A smug grin overtook my face as I eyed the skyscrapers around me. My heart thundered in my ears, and I took inventory of each building. It would only take a second to be at the top of those buildings. I’d never ridden in an elevator in my life. I never would either.
I walked into the corporate headquarters and dialed the pre-plotted number in my disposable cell phone. I let it ring twice, and when the male voice answered, immediately hung up and diverted my path to the nearest restroom and locked the door behind me. That was his cue to clear the riff raff from his office. By riff raff, I meant loose-lipped humans who’d all jump at the chance to make the news—even in the capacity of a tattle-tale. But even the dumbest of Lucents knew how to prep for prevention of such things.
Before my first job with this company, they’d sent me a live-stream video of the path from the front of the skyscraper to the office in which I’d make the drop. Now it was a breeze.
Not that I’d taken the path they’d given me. The visual cue was used simply to carve it into my mind for flashing purposes.
The process was simple. Small distances didn’t cause much of a flash, which is why I chose to come into the building instead of flashing directly from the tunnel—less wake. And with less wake, there was less chance of the person receiving the delivery freaking out—which meant less chance of them screaming or worse—blabbing.
My mom said that once, when she was a girl, she’d flashed to an amusement park from school—right into the fun house. Her light burst forth, and its reflection bounced around the mirrors in the place until she was overcome by the power of it—and passed out cold.
The news crews called it a fluke accident.
My grandmother called it a month’s grounding.
I could imagine the things they’d ask us. How did we do it? How far could we go? Did it hurt?
Flashing didn’t hurt. It felt as if, for a fraction of a second, my entire body went concave, almost flattening into itself and then retracting, though I’d never suffered a broken bone or internal injuries. I’d love to know more about how it works, but all we knew were the histories. When I was a kid, it thrilled me. I could get my chores done like nobody’s business. I was never late for school or swim practice, but there were always consequences.
My mother was a flasher—don’t laugh—not that kind of flasher. It was a genetic gift or curse, depending on how you viewed it.
The gene was passed from mother to daughter, so she knew what once tickled me as a toddler would, with the onslaught of pubescence, become a compulsion. I flashed because I had to. I’d tried to deny myself the adrenaline rush as a teen, longing for the chance to be normal. It’s not like the other kids were normal, but I knew deep down inside that something cataclysmic separated me from them. That period of stillness nearly killed me. And then, when I could take it no more, I flashed constantly, from Italy to Greece, from Argentina to Vancouver and back. For an entire month, I whisked through time and space, getting it all out of my system.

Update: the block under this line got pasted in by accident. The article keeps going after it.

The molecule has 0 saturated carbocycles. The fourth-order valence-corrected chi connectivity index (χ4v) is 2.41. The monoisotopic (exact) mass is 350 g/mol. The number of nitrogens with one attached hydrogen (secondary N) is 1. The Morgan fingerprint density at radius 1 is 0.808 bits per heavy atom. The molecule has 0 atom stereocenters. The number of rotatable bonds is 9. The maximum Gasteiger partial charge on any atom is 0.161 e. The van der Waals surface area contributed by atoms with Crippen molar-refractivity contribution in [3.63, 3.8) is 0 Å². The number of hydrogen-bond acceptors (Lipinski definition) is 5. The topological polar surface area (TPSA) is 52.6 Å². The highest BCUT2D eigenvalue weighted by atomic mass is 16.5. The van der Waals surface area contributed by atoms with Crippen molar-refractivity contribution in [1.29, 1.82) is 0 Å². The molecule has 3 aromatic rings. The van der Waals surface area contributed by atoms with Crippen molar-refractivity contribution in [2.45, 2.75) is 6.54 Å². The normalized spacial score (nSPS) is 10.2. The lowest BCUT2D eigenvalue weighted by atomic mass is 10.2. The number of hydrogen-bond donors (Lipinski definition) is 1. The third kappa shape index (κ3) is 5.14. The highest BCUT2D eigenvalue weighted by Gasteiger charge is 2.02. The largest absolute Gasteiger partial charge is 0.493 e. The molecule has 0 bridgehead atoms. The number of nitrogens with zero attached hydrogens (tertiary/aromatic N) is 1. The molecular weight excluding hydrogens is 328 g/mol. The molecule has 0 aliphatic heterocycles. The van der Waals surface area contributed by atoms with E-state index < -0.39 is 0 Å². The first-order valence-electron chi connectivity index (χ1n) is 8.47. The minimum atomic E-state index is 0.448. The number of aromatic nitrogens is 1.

It bordered on madness, but the cure was travel.
That’s when YouTube video number one came into being. Some renta-cop caught me on a security camera in
Santiago, Chile outside of President Franco’s office just after two in the morning and thought it would be wise to plaster it all over the internet. I had just been sightseeing, getting a better view. Get over it—effing part-time, wanna-be policia.
My mother never flashed much— not until my dad died. When they first met, the adrenaline of first love equaled the rush of flashing, so it wasn’t until after she had me, when time and age had lessened the thrill of married life that the itch of needing to travel slammed into her again. The first time I’d seen her flash, at the tender age of three, I’d mimicked her by instinct, flashing from my room to the park, and it had nearly given her a coronary trying to find me.
Most children would get into trouble. I was praised for flashing such a large distance and was kindly asked to let them know where I was going the next time.
She’d sat on my bed that night and explained it all to me. I’d loved her as a child before I knew about our gift, and after that night, I worshipped her.
That was the first time she’d taught me the meaning of relâmpago, the
lightning bolt, in Portuguese. Our people are named after the breath of electricity whose bolts brighten the sky during storms. In modern times—the younger generations—we called ourselves Lucents. But I would always remember my mother proudly telling me that my gift was born from pure light—the light of the lightning and the light of the
Almighty. We were all descended of Xoana, daughter of Ofelia, who stood in the fields of Portugal, cursing her father for not allowing her to travel to other lands because she was his only daughter and he feared for her safety. Xoana had a hunger—a desire so deep that it flooded her veins, to see the world. As she stood, surrounded by the wheat crops she loathed, and used his scythe to drive her anger into the heavens, the Almighty struck her down with a bolt of lightning, blessing and cursing her all at once.
Xoana was the first Lucent and we, her daughters, called her light to this day. Some crudely called us teleporters. I’d always despised that name. Either way, I could travel anywhere in the blink of an eye thanks to Xoana and her curses. I did all this without stepping foot on any land or oceans between myself and my destination.
And I’d perfected the art.
My father had tried to understand it, he had. Many a night he’d stayed up by the light of his lamp, sitting in his chair, studying our history. I couldn’t keep track of the many times he’d asked my mother how it felt to travel—and later he’d asked me. He would beg my mother to take him with her. “Just try it,” he’d say. But there were rumors— females of our kind who’d tried to share the experience with their husbands, friends, and lovers and lost them in the fray—never to be seen again.
He’d died of a heart attack on a jet, headed to Portugal to meet her— alone, eternally chasing his love.
I was sure there were those who
envied our gift. But what good was the ability to travel the world in seconds if you were perpetually lonely.
I was lonely without Theo, though I’d never tell him.
The bridges of Paris, packed with embracing patrons reminded me.
The scrolling, illustrious sunsets on the coast of the Sierra Leone made the fact gleam.
We couldn’t be together. It was too dangerous.